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5. Online retail

Table 2 shows the month-on-month and year-on-year growth rates for the amount spent online by value, in addition to the proportion of online sales. The percentage weights indicate where money is spent online.

Online spending increased in March 2021, up 0.6% when compared with February 2021, with strong growth in textile, clothing and footwear stores of 10.9%. This was the largest monthly growth in the sector since June 2020 with feedback from retailers suggesting that the upcoming easing of coronavirus restrictions had prompted consumers to update their wardrobes in preparation for being able to meet friends and family outdoors again.

The proportion of online retail decreased in March 2021 to 34.7%, down from 36.2% in February 2021 but still remains far higher than the 23.1% reported in March 2020.

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6. Retail sales data

Retail Sales Index
Dataset | Released 23 April 2021
A series of retail sales data for Great Britain in value and volume terms, seasonally and non-seasonally adjusted.

Retail Sales pounds data
Dataset | Released 23 April 2021
Total sales and average weekly spending estimates for each retail sector in Great Britain in £ thousands.

Retail Sales Index internet sales
Dataset | Released 23 April 2021
Internet sales in Great Britain by store type, month and year.

Retail Sales Index categories and their percentage weights
Dataset | Released 23 April 2021
Retail sales categories and descriptions and their percentage of all retailing in Great Britain.

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7. Glossary

Value (amount spent)

The value estimates reflect the total turnover that businesses have collected over a standard period.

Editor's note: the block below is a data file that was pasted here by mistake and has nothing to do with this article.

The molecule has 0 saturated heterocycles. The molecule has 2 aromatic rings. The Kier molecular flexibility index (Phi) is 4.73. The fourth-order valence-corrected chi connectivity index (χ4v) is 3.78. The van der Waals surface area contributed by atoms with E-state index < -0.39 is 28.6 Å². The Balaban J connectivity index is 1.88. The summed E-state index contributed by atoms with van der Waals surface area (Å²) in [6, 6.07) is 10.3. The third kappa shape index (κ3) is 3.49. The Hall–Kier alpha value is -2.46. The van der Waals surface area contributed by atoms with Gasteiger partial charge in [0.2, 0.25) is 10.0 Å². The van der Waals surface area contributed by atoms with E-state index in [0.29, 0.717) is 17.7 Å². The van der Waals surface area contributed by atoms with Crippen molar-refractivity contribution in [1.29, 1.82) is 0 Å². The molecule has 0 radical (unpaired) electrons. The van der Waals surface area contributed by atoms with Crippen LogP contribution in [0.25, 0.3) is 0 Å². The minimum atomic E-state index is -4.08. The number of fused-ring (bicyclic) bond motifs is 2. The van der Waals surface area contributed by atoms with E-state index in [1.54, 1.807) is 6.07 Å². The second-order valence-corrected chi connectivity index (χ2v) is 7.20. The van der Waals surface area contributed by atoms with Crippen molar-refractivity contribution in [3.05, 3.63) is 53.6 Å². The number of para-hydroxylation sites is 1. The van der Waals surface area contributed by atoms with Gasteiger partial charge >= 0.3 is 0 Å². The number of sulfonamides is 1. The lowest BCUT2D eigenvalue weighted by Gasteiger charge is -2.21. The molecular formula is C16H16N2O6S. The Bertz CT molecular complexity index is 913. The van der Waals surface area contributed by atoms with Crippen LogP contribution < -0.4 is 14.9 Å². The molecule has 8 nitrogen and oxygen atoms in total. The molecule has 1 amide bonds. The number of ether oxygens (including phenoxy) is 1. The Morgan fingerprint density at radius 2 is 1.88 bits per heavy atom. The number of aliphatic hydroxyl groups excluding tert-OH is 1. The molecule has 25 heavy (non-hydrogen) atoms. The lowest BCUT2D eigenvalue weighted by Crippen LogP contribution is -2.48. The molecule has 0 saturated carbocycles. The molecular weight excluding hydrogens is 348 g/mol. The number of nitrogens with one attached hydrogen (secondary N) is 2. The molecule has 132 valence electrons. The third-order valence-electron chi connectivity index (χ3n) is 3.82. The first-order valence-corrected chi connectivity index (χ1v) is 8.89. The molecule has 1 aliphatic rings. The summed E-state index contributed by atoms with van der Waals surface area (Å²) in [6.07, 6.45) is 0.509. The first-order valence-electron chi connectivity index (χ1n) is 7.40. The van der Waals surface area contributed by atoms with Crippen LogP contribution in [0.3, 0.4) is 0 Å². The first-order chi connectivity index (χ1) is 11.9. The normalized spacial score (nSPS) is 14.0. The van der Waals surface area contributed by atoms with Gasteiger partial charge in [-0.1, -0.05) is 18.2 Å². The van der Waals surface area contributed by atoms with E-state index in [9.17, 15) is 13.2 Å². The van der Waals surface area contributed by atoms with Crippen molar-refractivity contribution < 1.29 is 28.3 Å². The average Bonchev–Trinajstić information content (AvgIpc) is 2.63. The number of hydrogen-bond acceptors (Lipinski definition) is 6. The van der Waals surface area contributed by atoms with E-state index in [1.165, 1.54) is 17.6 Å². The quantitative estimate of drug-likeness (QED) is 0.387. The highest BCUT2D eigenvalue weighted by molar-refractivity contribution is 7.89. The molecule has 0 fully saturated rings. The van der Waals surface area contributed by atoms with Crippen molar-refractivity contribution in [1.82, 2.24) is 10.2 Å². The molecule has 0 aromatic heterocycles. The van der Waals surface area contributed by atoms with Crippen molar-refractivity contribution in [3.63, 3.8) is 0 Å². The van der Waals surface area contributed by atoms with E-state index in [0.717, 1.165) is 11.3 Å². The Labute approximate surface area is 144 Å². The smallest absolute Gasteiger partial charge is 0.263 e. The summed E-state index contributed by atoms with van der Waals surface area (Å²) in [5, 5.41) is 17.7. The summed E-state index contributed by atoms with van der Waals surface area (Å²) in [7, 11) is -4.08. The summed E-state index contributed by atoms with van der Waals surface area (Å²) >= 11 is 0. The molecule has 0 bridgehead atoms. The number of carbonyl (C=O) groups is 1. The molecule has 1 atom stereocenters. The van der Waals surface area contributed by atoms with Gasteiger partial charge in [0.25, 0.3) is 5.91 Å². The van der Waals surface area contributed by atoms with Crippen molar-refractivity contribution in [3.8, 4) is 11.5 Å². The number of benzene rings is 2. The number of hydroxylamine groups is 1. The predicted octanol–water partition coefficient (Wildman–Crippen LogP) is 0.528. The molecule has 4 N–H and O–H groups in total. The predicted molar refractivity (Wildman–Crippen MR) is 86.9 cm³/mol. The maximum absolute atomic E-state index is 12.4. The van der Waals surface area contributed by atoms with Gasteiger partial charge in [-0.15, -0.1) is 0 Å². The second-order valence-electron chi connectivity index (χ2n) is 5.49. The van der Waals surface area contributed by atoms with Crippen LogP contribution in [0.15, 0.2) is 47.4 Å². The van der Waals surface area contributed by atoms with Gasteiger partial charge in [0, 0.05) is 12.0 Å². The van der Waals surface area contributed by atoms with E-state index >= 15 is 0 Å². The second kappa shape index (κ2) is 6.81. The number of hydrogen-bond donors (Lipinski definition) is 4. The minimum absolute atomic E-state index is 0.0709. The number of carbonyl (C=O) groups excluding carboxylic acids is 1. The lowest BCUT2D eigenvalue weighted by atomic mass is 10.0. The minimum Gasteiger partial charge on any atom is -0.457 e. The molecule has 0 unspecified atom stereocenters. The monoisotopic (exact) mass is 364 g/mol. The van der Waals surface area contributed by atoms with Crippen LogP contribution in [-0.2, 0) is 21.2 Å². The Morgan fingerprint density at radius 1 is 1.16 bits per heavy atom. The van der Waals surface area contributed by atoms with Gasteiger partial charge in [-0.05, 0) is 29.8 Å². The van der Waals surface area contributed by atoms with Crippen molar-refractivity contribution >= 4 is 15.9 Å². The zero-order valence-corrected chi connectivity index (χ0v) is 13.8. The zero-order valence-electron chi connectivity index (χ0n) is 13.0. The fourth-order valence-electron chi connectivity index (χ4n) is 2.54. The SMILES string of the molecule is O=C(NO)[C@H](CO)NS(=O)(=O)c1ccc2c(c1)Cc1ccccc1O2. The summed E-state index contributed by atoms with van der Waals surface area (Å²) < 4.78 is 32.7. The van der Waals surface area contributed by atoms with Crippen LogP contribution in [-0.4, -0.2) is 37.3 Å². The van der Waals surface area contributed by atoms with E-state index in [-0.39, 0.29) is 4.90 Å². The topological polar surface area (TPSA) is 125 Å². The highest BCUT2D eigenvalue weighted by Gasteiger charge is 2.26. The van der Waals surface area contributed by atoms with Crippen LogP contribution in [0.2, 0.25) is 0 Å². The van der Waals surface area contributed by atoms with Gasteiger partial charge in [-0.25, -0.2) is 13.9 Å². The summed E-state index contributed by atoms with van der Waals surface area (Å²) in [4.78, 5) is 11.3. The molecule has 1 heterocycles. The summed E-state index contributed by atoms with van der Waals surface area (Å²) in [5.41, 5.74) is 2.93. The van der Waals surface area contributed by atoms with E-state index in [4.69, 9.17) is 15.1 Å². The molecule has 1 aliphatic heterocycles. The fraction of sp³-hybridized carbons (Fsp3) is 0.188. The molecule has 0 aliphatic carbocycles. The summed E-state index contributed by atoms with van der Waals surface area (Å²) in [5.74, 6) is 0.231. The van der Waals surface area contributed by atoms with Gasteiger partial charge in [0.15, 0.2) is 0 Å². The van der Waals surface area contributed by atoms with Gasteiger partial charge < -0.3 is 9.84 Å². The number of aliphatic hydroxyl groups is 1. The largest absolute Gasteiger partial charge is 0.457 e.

Volume (quantity bought)

The volume estimates are calculated by taking the value estimates and adjusting to remove the impact of price changes.

Seasonally adjusted

Seasonally adjusted estimates are derived by estimating and removing calendar effects (for example, Easter moving between March and April) and seasonal effects (for example, increased spending in December as a result of Christmas) from the non-seasonally adjusted (NSA) estimates.

Non-seasonally adjusted

Non-seasonally adjusted estimates refer to raw data where the effects of regular or seasonal patterns have not been removed.

Non-store retailing

Non-store retailing refers to retailers that do not have a store presence. While the majority is made up of online retailers, it also includes other retailers such as stalls and markets.

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8. Measuring the data

The Office for National Statistics (ONS) is publishing more data and analysis than ever before. We are constantly reviewing our publications based on your feedback to make sure that we continue to meet the needs of our users. As a result, future editions of this publication may focus more strongly on headline indicators and main messages. Thank you for your continued support.

This bulletin presents estimates of the quantity bought (volume) and amount spent (value) in the retail industry for the five-week period 28 February 2021 to 3 April 2021.

Unless otherwise stated, the estimates in this release are seasonally adjusted.

Retail sales collects turnover data from retailers, which is money through the till before any deductions, including refunded items. This provides us with the best indicator for consumer spending during the reference period.

The Retail Sales Index (RSI) measures the value and volume of retail sales in Great Britain on a monthly basis. Data are collected from 5,000 businesses in the retail industry, with all businesses employing over 100 people or with an annual turnover of more than £60 million receiving an online questionnaire every month. The survey's results are used to produce seasonally adjusted monthly, quarterly and annual estimates of output in the retail industry at current price and at chained volume measures (removing the effect of price changes).